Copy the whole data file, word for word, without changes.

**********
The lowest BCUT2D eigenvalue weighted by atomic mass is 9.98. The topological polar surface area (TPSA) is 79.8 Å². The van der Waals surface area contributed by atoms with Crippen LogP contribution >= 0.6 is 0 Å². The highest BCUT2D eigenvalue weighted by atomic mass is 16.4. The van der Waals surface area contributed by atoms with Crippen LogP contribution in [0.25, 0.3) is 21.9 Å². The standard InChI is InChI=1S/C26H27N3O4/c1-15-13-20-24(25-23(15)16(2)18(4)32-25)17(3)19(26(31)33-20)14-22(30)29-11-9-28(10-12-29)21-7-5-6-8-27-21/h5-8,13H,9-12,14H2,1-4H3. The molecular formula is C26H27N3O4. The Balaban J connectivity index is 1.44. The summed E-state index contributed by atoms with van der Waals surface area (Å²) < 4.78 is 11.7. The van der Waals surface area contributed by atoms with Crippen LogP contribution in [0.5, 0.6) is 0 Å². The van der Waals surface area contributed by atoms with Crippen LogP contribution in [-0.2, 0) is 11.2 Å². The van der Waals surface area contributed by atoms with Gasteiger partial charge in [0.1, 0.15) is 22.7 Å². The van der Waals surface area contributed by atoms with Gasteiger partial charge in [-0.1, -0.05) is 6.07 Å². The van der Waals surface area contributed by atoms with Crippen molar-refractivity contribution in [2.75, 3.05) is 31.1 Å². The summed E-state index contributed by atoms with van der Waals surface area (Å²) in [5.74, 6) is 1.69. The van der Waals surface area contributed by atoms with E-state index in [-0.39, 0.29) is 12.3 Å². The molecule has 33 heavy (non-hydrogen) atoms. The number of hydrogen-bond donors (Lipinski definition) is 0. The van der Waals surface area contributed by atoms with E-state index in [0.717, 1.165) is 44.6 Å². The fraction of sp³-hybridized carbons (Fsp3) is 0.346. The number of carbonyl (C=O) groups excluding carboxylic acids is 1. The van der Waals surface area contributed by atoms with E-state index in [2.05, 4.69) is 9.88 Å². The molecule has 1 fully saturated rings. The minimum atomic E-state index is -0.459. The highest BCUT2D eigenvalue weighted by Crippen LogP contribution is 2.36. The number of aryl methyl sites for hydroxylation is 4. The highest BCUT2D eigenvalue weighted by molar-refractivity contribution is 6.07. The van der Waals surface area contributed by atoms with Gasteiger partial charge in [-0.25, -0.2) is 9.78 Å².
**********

The lowest BCUT2D eigenvalue weighted by atomic mass is 9.98. The topological polar surface area (TPSA) is 79.8 Å². The van der Waals surface area contributed by atoms with Crippen LogP contribution >= 0.6 is 0 Å². The highest BCUT2D eigenvalue weighted by atomic mass is 16.4. The van der Waals surface area contributed by atoms with Crippen LogP contribution in [0.25, 0.3) is 21.9 Å². The standard InChI is InChI=1S/C26H27N3O4/c1-15-13-20-24(25-23(15)16(2)18(4)32-25)17(3)19(26(31)33-20)14-22(30)29-11-9-28(10-12-29)21-7-5-6-8-27-21/h5-8,13H,9-12,14H2,1-4H3. The molecular formula is C26H27N3O4. The Balaban J connectivity index is 1.44. The summed E-state index contributed by atoms with van der Waals surface area (Å²) < 4.78 is 11.7. The van der Waals surface area contributed by atoms with Crippen LogP contribution in [0.5, 0.6) is 0 Å². The van der Waals surface area contributed by atoms with Crippen LogP contribution in [-0.2, 0) is 11.2 Å². The van der Waals surface area contributed by atoms with Gasteiger partial charge in [0.1, 0.15) is 22.7 Å². The van der Waals surface area contributed by atoms with Gasteiger partial charge in [-0.1, -0.05) is 6.07 Å². The van der Waals surface area contributed by atoms with Crippen molar-refractivity contribution in [2.75, 3.05) is 31.1 Å². The summed E-state index contributed by atoms with van der Waals surface area (Å²) in [5.74, 6) is 1.69. The van der Waals surface area contributed by atoms with E-state index in [-0.39, 0.29) is 12.3 Å². The molecule has 33 heavy (non-hydrogen) atoms. The number of hydrogen-bond donors (Lipinski definition) is 0. The van der Waals surface area contributed by atoms with E-state index in [0.717, 1.165) is 44.6 Å². The fraction of sp³-hybridized carbons (Fsp3) is 0.346. The number of carbonyl (C=O) groups excluding carboxylic acids is 1. The van der Waals surface area contributed by atoms with E-state index in [2.05, 4.69) is 9.88 Å². The molecule has 1 fully saturated rings. The minimum atomic E-state index is -0.459. The highest BCUT2D eigenvalue weighted by Crippen LogP contribution is 2.36. The number of aryl methyl sites for hydroxylation is 4. The highest BCUT2D eigenvalue weighted by molar-refractivity contribution is 6.07. The van der Waals surface area contributed by atoms with Gasteiger partial charge in [-0.25, -0.2) is 9.78 Å².